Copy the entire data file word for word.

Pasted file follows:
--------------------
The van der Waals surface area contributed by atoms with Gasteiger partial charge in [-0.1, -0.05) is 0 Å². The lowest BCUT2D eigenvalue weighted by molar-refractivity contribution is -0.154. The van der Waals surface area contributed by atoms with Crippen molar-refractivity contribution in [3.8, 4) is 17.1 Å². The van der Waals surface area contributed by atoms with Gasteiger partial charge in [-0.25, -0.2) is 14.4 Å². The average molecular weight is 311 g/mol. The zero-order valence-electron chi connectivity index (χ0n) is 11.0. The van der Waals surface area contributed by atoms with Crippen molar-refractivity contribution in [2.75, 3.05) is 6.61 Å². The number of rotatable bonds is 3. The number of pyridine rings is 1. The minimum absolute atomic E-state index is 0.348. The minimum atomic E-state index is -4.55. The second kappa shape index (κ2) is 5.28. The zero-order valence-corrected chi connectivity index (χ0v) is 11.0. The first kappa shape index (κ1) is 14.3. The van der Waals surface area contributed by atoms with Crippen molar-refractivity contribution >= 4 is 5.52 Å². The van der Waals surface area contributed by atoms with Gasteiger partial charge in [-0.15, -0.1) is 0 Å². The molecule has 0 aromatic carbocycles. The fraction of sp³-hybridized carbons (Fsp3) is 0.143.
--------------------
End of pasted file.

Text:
The van der Waals surface area contributed by atoms with Gasteiger partial charge in [-0.1, -0.05) is 0 Å². The lowest BCUT2D eigenvalue weighted by molar-refractivity contribution is -0.154. The van der Waals surface area contributed by atoms with Crippen molar-refractivity contribution in [3.8, 4) is 17.1 Å². The van der Waals surface area contributed by atoms with Gasteiger partial charge in [-0.25, -0.2) is 14.4 Å². The average molecular weight is 311 g/mol. The zero-order valence-electron chi connectivity index (χ0n) is 11.0. The van der Waals surface area contributed by atoms with Crippen molar-refractivity contribution in [2.75, 3.05) is 6.61 Å². The number of rotatable bonds is 3. The number of pyridine rings is 1. The minimum absolute atomic E-state index is 0.348. The minimum atomic E-state index is -4.55. The second kappa shape index (κ2) is 5.28. The zero-order valence-corrected chi connectivity index (χ0v) is 11.0. The first kappa shape index (κ1) is 14.3. The van der Waals surface area contributed by atoms with Crippen molar-refractivity contribution >= 4 is 5.52 Å². The van der Waals surface area contributed by atoms with Gasteiger partial charge in [-0.15, -0.1) is 0 Å². The molecule has 0 aromatic carbocycles. The fraction of sp³-hybridized carbons (Fsp3) is 0.143.